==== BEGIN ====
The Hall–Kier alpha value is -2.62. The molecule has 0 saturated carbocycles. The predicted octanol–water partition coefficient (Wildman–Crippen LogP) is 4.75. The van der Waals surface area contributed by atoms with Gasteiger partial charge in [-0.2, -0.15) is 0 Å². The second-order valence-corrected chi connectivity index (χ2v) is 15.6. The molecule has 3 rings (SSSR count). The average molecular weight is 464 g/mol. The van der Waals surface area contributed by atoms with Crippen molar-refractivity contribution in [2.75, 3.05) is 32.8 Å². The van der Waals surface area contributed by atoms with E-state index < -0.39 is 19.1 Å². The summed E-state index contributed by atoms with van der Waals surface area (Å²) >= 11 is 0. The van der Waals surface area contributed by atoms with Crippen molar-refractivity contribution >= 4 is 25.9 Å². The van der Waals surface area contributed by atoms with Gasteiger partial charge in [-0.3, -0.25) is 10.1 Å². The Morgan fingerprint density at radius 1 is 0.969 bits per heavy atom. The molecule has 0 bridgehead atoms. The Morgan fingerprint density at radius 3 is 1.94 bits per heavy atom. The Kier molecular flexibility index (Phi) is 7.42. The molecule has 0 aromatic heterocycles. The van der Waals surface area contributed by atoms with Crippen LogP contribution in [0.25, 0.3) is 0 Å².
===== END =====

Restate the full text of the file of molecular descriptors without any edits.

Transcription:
The Hall–Kier alpha value is -2.62. The molecule has 0 saturated carbocycles. The predicted octanol–water partition coefficient (Wildman–Crippen LogP) is 4.75. The van der Waals surface area contributed by atoms with Gasteiger partial charge in [-0.2, -0.15) is 0 Å². The second-order valence-corrected chi connectivity index (χ2v) is 15.6. The molecule has 3 rings (SSSR count). The average molecular weight is 464 g/mol. The van der Waals surface area contributed by atoms with Crippen molar-refractivity contribution in [2.75, 3.05) is 32.8 Å². The van der Waals surface area contributed by atoms with E-state index < -0.39 is 19.1 Å². The summed E-state index contributed by atoms with van der Waals surface area (Å²) >= 11 is 0. The van der Waals surface area contributed by atoms with Crippen molar-refractivity contribution >= 4 is 25.9 Å². The van der Waals surface area contributed by atoms with Gasteiger partial charge in [-0.3, -0.25) is 10.1 Å². The Morgan fingerprint density at radius 1 is 0.969 bits per heavy atom. The molecule has 0 bridgehead atoms. The Morgan fingerprint density at radius 3 is 1.94 bits per heavy atom. The Kier molecular flexibility index (Phi) is 7.42. The molecule has 0 aromatic heterocycles. The van der Waals surface area contributed by atoms with Crippen LogP contribution in [0.25, 0.3) is 0 Å².